Weekly Flush: Amari Harley's Family Sues City of Jacksonville for Negligence

Also in this week's septic-related news, New Jersey scraps a plan that would have allowed for the development of more than 1,000 septic systems in the Highlands region

Weekly Flush: Amari Harley's Family Sues City of Jacksonville for Negligence

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The family of Amari Harley — the 3-year-old boy who died after falling into an unsecured septic tank at a Jacksonville, Florida, park — has announced they are suing the city for negligence.

The family’s lawyers say in their complaint that “between January 2017 and October 2017, at least two of the septic tank lids at the subject premises were not secured on six separate occasions,” according to News 4 Jax.

The lawyers argue that the city had a duty to maintain the septic tanks, lids and risers on public property and to keep them safely secured, and that the city is now liable for Harley’s death.

Meanwhile, city parks are still a work in progress, as Jacksonville continues working to deliver on its promise to make the city’s parks safer. One of its first orders of business last year was spending $837,000 on up-to-date, secured septic tank lids.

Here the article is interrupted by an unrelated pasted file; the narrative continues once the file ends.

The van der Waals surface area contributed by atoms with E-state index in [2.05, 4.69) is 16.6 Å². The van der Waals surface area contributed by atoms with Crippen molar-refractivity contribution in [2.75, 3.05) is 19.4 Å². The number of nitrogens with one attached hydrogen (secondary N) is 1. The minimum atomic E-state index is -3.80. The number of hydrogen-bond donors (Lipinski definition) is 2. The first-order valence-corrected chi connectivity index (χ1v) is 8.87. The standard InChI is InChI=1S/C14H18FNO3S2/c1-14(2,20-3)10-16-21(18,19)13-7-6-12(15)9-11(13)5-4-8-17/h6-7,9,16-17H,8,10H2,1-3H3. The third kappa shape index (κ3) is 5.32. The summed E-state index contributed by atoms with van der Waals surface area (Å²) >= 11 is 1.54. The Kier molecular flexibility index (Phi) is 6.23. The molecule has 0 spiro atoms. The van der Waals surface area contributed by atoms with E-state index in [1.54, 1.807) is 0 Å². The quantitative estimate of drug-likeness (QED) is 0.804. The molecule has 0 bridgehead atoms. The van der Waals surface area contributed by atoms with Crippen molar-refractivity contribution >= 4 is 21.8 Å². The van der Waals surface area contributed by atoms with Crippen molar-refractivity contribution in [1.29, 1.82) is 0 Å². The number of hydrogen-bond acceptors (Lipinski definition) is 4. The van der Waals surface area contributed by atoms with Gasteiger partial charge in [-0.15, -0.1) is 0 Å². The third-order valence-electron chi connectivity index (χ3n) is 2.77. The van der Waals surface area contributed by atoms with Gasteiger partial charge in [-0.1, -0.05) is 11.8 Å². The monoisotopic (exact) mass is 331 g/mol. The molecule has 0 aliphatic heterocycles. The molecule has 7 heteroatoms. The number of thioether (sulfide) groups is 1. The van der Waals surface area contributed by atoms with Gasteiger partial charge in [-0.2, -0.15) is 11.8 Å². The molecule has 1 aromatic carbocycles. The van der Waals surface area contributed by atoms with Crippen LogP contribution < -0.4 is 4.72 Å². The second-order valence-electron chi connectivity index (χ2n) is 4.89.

An effort by former New Jersey Gov. Chris Christie’s administration to allow more development and the addition of up to 1,145 more septic systems in the Highlands reservoir region of the state has been scrapped by Gov. Phil Murphy’s administration.

Catherine McCabe, Department of Environmental Protection commissioner, recently released a notice of the change.

The plan had previously been under scrutiny for allegedly defying the intent of the 2004 Highlands Act, which seeks to protect the region’s drinking water supply.

In lighter news, a litter of puppies recently was rescued from a septic tank in rural Tennessee after being abandoned by their owner, according to a story by WPTV News.

Local animal rescue workers were called to the scene where they found seven puppies and their mother in an old septic tank. 

Officials say it’s likely the mother dog hid her puppies in the tank in an effort to protect them.

In what was described as the breaking of a “mutually declared truce” in a “long-simmering feud” in Turtle Lake, Saskatchewan, a cabin owner sued his neighbor for defamation after she accused him of poling holes in her septic tank.

The feud apparently started back in 2007 during an argument about a tree removal.

Unsurprisingly, the judge threw out the defamation claim. The plaintiff hadn’t provided substantial evidence proving damages from the allegations.

In any case, this person should have her septic tank inspected by a professional if she thinks it’s Swiss-cheesed with holes.


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